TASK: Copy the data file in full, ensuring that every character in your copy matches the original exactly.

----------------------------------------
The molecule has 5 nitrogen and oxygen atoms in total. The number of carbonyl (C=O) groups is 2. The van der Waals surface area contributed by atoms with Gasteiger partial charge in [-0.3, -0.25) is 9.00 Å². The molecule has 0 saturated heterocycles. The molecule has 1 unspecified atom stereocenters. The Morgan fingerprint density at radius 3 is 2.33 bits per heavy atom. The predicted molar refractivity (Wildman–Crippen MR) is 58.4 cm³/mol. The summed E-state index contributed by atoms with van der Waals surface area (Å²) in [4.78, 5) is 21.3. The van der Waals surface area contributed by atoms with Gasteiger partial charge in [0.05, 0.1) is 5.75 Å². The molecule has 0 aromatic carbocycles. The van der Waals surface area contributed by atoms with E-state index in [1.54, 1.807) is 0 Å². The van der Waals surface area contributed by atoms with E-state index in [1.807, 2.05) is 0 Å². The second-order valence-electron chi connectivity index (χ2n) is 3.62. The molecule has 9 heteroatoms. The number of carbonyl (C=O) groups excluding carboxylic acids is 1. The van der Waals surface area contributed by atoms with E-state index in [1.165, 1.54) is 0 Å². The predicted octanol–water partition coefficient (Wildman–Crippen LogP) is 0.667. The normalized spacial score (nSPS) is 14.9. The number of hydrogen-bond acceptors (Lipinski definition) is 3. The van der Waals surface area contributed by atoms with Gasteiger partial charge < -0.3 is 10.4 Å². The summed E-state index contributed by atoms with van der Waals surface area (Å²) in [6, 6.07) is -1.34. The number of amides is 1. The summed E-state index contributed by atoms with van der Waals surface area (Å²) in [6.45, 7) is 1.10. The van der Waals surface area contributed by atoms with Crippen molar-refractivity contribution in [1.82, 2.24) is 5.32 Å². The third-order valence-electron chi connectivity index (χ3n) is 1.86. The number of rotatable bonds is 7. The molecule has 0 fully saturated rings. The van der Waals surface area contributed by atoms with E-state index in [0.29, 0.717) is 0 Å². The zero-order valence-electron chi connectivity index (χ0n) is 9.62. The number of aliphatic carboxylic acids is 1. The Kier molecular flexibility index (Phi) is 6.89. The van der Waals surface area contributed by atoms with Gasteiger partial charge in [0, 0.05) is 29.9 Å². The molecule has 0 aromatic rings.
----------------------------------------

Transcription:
The molecule has 5 nitrogen and oxygen atoms in total. The number of carbonyl (C=O) groups is 2. The van der Waals surface area contributed by atoms with Gasteiger partial charge in [-0.3, -0.25) is 9.00 Å². The molecule has 0 saturated heterocycles. The molecule has 1 unspecified atom stereocenters. The Morgan fingerprint density at radius 3 is 2.33 bits per heavy atom. The predicted molar refractivity (Wildman–Crippen MR) is 58.4 cm³/mol. The summed E-state index contributed by atoms with van der Waals surface area (Å²) in [4.78, 5) is 21.3. The van der Waals surface area contributed by atoms with Gasteiger partial charge in [0.05, 0.1) is 5.75 Å². The molecule has 0 aromatic carbocycles. The van der Waals surface area contributed by atoms with E-state index in [1.54, 1.807) is 0 Å². The van der Waals surface area contributed by atoms with E-state index in [1.807, 2.05) is 0 Å². The second-order valence-electron chi connectivity index (χ2n) is 3.62. The molecule has 9 heteroatoms. The number of carbonyl (C=O) groups excluding carboxylic acids is 1. The van der Waals surface area contributed by atoms with E-state index in [1.165, 1.54) is 0 Å². The predicted octanol–water partition coefficient (Wildman–Crippen LogP) is 0.667. The normalized spacial score (nSPS) is 14.9. The number of hydrogen-bond acceptors (Lipinski definition) is 3. The van der Waals surface area contributed by atoms with Gasteiger partial charge < -0.3 is 10.4 Å². The summed E-state index contributed by atoms with van der Waals surface area (Å²) in [6, 6.07) is -1.34. The number of amides is 1. The summed E-state index contributed by atoms with van der Waals surface area (Å²) in [6.45, 7) is 1.10. The van der Waals surface area contributed by atoms with Crippen molar-refractivity contribution in [1.82, 2.24) is 5.32 Å². The third-order valence-electron chi connectivity index (χ3n) is 1.86. The number of rotatable bonds is 7. The molecule has 0 fully saturated rings. The van der Waals surface area contributed by atoms with E-state index in [0.29, 0.717) is 0 Å². The zero-order valence-electron chi connectivity index (χ0n) is 9.62. The number of aliphatic carboxylic acids is 1. The Kier molecular flexibility index (Phi) is 6.89. The van der Waals surface area contributed by atoms with Gasteiger partial charge in [0, 0.05) is 29.9 Å². The molecule has 0 aromatic rings.